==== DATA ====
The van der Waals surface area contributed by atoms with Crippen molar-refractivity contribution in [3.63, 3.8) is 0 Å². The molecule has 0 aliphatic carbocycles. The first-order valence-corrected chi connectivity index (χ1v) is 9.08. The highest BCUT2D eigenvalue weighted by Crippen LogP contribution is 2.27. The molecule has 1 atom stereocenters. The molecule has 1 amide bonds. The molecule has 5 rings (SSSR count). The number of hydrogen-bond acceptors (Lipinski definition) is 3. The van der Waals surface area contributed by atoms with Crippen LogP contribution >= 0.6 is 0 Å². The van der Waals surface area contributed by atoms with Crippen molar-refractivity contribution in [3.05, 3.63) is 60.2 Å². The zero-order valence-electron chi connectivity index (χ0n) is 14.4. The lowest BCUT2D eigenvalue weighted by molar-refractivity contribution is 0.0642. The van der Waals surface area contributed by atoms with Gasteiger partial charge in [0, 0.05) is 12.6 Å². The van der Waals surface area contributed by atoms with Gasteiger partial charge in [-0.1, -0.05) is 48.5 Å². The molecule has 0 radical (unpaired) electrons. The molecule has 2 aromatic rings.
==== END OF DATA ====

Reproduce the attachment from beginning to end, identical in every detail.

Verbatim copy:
The van der Waals surface area contributed by atoms with Crippen molar-refractivity contribution in [3.63, 3.8) is 0 Å². The molecule has 0 aliphatic carbocycles. The first-order valence-corrected chi connectivity index (χ1v) is 9.08. The highest BCUT2D eigenvalue weighted by Crippen LogP contribution is 2.27. The molecule has 1 atom stereocenters. The molecule has 1 amide bonds. The molecule has 5 rings (SSSR count). The number of hydrogen-bond acceptors (Lipinski definition) is 3. The van der Waals surface area contributed by atoms with Crippen LogP contribution >= 0.6 is 0 Å². The van der Waals surface area contributed by atoms with Crippen molar-refractivity contribution in [3.05, 3.63) is 60.2 Å². The zero-order valence-electron chi connectivity index (χ0n) is 14.4. The lowest BCUT2D eigenvalue weighted by molar-refractivity contribution is 0.0642. The van der Waals surface area contributed by atoms with Gasteiger partial charge in [0, 0.05) is 12.6 Å². The van der Waals surface area contributed by atoms with Gasteiger partial charge in [-0.1, -0.05) is 48.5 Å². The molecule has 0 radical (unpaired) electrons. The molecule has 2 aromatic rings.